Sexual abuse and violence happen in every community. Here in B.C., it is estimated that at least one in three women will be sexually victimized at some point in her life. In addition, most sexual victimization goes unreported, meaning that official statistics are likely to grossly underestimate the true scale of the problem.
Research shows that appropriate treatment (i.e., targeted cognitive-behavioural therapy) can significantly reduce reoffending among men who have committed a sexual offence. At Forensic Psychiatric Services, the Forensic Sexual Offence Program provides such treatment to men who have been convicted of a sexually motivated offence in B.C., with the aim of reducing the rates of sexual victimization in the community.
“The evidence shows that specialized treatment works,” says Dr. Matthew Burnett, a forensic psychologist and clinical lead of the Forensic Sexual Offence Program. “One way for us to protect our communities from these kinds of offences is by treating those who have committed them and who may be at risk of doing so in the future. As part of this program, we help individuals understand why they have committed sexually motivated offences, we assist them to better manage a range of problematic sexual behaviours or disorders, and we support them in developing their own risk management plan, all with the aim of preventing future offences.”
The Forensic Sexual Offence Program is a province-wide, evidence-based service, intended to serve communities and clients across British Columbia using the most up-to-date research and best practices. The program recently expanded its capacity to provide virtual care, one of the outcomes of a comprehensive review, where both internal and external experts were invited to identify opportunities for quality improvement and change.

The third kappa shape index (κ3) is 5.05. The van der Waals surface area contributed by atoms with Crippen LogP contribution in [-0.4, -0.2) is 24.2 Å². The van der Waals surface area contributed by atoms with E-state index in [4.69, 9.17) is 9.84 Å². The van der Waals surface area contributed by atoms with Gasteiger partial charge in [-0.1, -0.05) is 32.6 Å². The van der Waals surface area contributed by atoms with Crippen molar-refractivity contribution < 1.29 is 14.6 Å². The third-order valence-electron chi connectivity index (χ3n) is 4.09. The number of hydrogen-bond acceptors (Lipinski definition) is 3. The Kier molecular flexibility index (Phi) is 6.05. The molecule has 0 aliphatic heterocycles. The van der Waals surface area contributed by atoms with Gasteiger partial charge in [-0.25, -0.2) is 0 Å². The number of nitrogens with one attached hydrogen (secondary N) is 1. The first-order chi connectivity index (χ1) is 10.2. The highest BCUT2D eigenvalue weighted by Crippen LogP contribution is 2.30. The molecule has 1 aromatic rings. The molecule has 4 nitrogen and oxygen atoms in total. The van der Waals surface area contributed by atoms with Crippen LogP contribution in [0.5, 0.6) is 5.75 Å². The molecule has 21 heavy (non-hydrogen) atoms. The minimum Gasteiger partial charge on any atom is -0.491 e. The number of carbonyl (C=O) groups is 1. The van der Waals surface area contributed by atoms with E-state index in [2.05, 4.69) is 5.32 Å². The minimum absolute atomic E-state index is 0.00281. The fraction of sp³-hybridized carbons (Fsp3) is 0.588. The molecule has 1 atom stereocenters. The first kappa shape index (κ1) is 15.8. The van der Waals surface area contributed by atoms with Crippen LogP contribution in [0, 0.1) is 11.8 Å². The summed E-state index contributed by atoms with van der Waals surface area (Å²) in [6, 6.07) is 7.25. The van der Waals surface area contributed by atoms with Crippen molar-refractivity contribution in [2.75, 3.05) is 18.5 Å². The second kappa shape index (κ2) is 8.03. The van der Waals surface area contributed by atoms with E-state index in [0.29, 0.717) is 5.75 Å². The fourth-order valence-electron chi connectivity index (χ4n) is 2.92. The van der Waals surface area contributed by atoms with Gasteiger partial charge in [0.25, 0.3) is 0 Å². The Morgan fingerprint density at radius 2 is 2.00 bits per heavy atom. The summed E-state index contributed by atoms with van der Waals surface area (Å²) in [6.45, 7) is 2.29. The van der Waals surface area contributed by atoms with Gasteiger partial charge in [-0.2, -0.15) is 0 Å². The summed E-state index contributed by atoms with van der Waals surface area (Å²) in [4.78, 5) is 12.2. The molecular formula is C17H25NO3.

"Through the use of virtual health technology, we can essentially remove the geographical barriers to the delivery of the program, offering more treatment to more clients, thereby helping to keep more communities safe."
“Improving our reach through virtual care was a key recommendation that came from the review,” says Dr. Martin Zakrzewski, the director of psychology at BC Mental Health and Substance Use Services. “Sexual victimization affects all communities across the province. However, it is simply not feasible to provide in-person care in every community, particularly in remote areas of B.C. Through the use of virtual health technology, we can essentially remove the geographical barriers to the delivery of the program. In doing so, we are able to effectively offer more treatment to more clients, thereby helping to keep more communities safe.”
Adding virtual capacity wasn’t as simple as sending Zoom meeting invites to participants. Some program participants are legally prohibited from accessing the internet (i.e. those convicted of child pornography-related offences). Others may not know how to use computers. With support from BC Corrections, the program has been able to provide access to participants to receive treatment in the community.